Sometimes a substitution of a memory takes place, that is I remember something that had actually been recounted by [my] parents. Nevertheless since childhood I ―distinctly‖ wanted to become a plant director. In general, this is unsurprising: the parents had worked all their life at a plant, the day care centre [I attended] — the plant’s, the Pioneer camp — the plant’s, the plant director — the top person everywhere. My mom and dad, as I now understand, extremely disliked the Soviet power, but did everything to shield me from their influence in this question, considering that otherwise they would ruin life for me. And I grew up a ―true believer‖ Komsomol member without any doubts about who are the friends and who — the enemies. Choosing my paths in life, I oriented myself not simply on chemical production, but on the defence direction, since I considered that the main thing is — protection from ―external enemies‖. Komsomol work in the institute4 was, of course, not a manifestation of a political vocation, but a striving for leadership. Personally, I never engaged in ideology, my thing is — organisational work. Construction brigades, work practice at a plant — [I] liked all this very much specifically as an opportunity for the self-realisation of a production person, a manager. When after the institute they distributed5 me to a ministry — Gosgortekhnadzor6 — I was extremely disappointed, since I wanted to go to a plant, and therefore begged off to the district committee of the Komsomol, so as not to go for three years into a ministry. Then NTTM7 centres, business, defending the White House… It is interesting that the institute’s party secretary proposed to me in the year 1987 to continue a ―Komsomol‖ career and was amazed when I chose the ―cost-accounting8 stuff‖. Now, as concerns ―barriers‖, for me they consisted of one thing: never to alter9 my position under the pressure of force, and not arguments. We had a wonderful rector10 G.A.Yagodin. He

institute – college. (Trans.) distribution – the Soviet system of assigning college graduates to a job where it was deemed they could be most useful to the state. (Trans.)



Gosgortekhnadzor – the State Committee for Oversight of the Safe Conducting of Works in Industry and Mining Oversight Under the Council of Ministers of the USSR. (Trans.)

NTTM – Youth Scientific-Technical Creativity centres, perestroika-era commercial enterprises created under the aegis of the Komsomol Central Committee. (Trans.)

cost-accounting – a perestroika-era term for a new way of doing business – actually being concerned about the bottom line. (Trans.) The same Russian word also means “betray”. (Trans.)


called me ―my most unruly secretary‖ (meaning secretary of the departmental Komsomol committee). It is understandable that he could easily have broken me, but did not do this, allowing the character to be tempered. Unfortunately, in the year 1985 he left the institute for a promotion. I lucked out a second time as well. The secretary of our Sverdlov district party committee was Kislova, and a member of the buro — minister of the construction materials industry B.N. Yeltsin. I got a real lesson in courage from them, when they were being ―put through the wringer‖, but they did not give in. By the way, Kislova did not betray Yeltsin. What this must have cost her — I can imagine. By the way, while we are on the subject, in the year 1999 the deputy11 from Tomsk Oblast, where I was working, was Ye.K. Ligachev, who did everything possible to put me already ―through the wringer‖. I forbade our people to attack him in response, since he was already a very elderly person, although there was plenty to say ―and then some‖. I considered myself a member of Yeltsin’s team. One of very many. It was precisely for this reason that I went to defend the White House in 1991 and the mayoralty in 1993, it was precisely for this reason that I entered into the informal pre-election headquarters staff in 1995—1996. I suppose this became the most dangerous undertaking in my life (almost). It is specifically because of Boris Yeltsin that I did not come out against Putin, even though I did have my opinion of him. Now, as concerns the ―oligarch scene‖, I had always come out against such an all-encompassing concept. We were completely different people. Gusinsky and Berezovsky, Bendookidze and Potanin, I and Prokhorov. We had completely different objectives in life, perception of life. More likely there were oilmen and metallurgists, mass media men and bankers. And even this will probably be not very precise. I think I can define myself as a Voltairian, i.e. a supporter of free-thinking, of freedom of speech. B.N. Yeltsin in this sense was my ideal, like G.A. Yagodin before him. Work with them did not evoke internal protest in me. The rout of NTV (I had attempted to help them with money, which they imputed to me in the first trial) became my ―Rubicon‖. Specifically the rout of the team, and not the transfer of ownership, understand [me] correctly. I shall break off for now. Thank you for the letter. I hope for a continuation of the interaction. Respectfully, М.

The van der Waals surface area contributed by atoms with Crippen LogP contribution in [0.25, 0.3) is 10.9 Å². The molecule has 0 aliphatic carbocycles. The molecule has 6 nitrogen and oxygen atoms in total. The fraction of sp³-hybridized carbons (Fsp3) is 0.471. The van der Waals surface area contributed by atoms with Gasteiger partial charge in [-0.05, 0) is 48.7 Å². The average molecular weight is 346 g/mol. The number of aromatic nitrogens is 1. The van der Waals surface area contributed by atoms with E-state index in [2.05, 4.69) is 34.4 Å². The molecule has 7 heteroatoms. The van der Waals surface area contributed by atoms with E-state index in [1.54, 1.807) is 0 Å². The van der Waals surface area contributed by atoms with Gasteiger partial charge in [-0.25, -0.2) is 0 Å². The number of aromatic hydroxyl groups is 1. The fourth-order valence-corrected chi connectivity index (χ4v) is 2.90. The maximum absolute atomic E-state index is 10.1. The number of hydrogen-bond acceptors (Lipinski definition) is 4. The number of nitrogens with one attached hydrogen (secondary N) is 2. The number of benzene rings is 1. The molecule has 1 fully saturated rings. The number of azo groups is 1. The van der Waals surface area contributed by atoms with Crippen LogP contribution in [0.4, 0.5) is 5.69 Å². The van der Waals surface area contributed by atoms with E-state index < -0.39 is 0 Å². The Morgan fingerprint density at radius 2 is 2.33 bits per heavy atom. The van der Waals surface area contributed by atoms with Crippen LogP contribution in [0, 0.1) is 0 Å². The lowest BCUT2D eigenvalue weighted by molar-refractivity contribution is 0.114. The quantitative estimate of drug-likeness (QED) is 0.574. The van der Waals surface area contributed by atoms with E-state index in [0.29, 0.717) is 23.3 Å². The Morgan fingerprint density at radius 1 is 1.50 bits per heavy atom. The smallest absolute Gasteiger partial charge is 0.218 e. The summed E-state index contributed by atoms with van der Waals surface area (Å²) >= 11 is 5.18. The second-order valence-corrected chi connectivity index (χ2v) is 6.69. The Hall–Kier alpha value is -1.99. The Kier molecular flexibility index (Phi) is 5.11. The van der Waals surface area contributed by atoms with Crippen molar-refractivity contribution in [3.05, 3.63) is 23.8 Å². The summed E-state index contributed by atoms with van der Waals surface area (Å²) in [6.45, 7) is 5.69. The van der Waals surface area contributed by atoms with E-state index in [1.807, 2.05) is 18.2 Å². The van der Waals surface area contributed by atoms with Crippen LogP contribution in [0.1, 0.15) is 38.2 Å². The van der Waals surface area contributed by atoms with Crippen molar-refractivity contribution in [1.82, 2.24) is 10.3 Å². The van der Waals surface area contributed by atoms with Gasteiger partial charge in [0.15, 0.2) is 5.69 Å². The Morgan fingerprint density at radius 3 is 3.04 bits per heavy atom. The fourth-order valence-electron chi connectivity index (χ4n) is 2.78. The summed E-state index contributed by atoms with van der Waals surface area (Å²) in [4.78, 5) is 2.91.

rector – college president or provost. (Trans.) deputy – member of parliament. (Trans.)